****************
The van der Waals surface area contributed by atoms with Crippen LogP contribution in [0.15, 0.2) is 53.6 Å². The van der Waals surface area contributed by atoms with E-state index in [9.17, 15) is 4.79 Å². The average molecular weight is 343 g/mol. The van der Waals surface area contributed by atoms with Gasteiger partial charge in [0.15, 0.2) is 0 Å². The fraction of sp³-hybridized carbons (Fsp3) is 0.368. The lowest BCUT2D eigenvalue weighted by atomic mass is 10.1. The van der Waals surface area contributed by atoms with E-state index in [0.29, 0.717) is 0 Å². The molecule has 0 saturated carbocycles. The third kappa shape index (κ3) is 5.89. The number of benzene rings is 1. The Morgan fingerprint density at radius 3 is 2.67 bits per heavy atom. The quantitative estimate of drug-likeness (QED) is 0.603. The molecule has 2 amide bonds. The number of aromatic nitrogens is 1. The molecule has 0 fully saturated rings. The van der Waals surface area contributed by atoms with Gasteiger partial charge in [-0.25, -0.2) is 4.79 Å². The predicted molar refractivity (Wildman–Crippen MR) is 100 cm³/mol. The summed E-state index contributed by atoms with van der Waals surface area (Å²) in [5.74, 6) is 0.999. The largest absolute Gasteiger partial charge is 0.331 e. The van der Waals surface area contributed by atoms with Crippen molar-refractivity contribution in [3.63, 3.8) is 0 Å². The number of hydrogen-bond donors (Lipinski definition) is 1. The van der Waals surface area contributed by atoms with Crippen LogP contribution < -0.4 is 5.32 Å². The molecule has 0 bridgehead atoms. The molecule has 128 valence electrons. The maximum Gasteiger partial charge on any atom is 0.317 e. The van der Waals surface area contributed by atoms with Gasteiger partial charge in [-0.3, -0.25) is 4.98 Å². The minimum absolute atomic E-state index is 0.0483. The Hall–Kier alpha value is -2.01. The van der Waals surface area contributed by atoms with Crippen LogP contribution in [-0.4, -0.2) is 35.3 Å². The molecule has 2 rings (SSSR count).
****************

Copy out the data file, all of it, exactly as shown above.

The van der Waals surface area contributed by atoms with Crippen LogP contribution in [0.15, 0.2) is 53.6 Å². The van der Waals surface area contributed by atoms with E-state index in [9.17, 15) is 4.79 Å². The average molecular weight is 343 g/mol. The van der Waals surface area contributed by atoms with Gasteiger partial charge in [0.15, 0.2) is 0 Å². The fraction of sp³-hybridized carbons (Fsp3) is 0.368. The lowest BCUT2D eigenvalue weighted by atomic mass is 10.1. The van der Waals surface area contributed by atoms with E-state index in [0.29, 0.717) is 0 Å². The molecule has 0 saturated carbocycles. The third kappa shape index (κ3) is 5.89. The number of benzene rings is 1. The Morgan fingerprint density at radius 3 is 2.67 bits per heavy atom. The quantitative estimate of drug-likeness (QED) is 0.603. The molecule has 2 amide bonds. The number of aromatic nitrogens is 1. The molecule has 0 fully saturated rings. The van der Waals surface area contributed by atoms with Gasteiger partial charge in [-0.25, -0.2) is 4.79 Å². The predicted molar refractivity (Wildman–Crippen MR) is 100 cm³/mol. The summed E-state index contributed by atoms with van der Waals surface area (Å²) in [5.74, 6) is 0.999. The largest absolute Gasteiger partial charge is 0.331 e. The van der Waals surface area contributed by atoms with Crippen molar-refractivity contribution in [3.63, 3.8) is 0 Å². The number of hydrogen-bond donors (Lipinski definition) is 1. The van der Waals surface area contributed by atoms with Crippen LogP contribution < -0.4 is 5.32 Å². The molecule has 0 bridgehead atoms. The molecule has 128 valence electrons. The maximum Gasteiger partial charge on any atom is 0.317 e. The van der Waals surface area contributed by atoms with Gasteiger partial charge in [-0.3, -0.25) is 4.98 Å². The minimum absolute atomic E-state index is 0.0483. The Hall–Kier alpha value is -2.01. The van der Waals surface area contributed by atoms with Crippen LogP contribution in [-0.4, -0.2) is 35.3 Å². The molecule has 2 rings (SSSR count).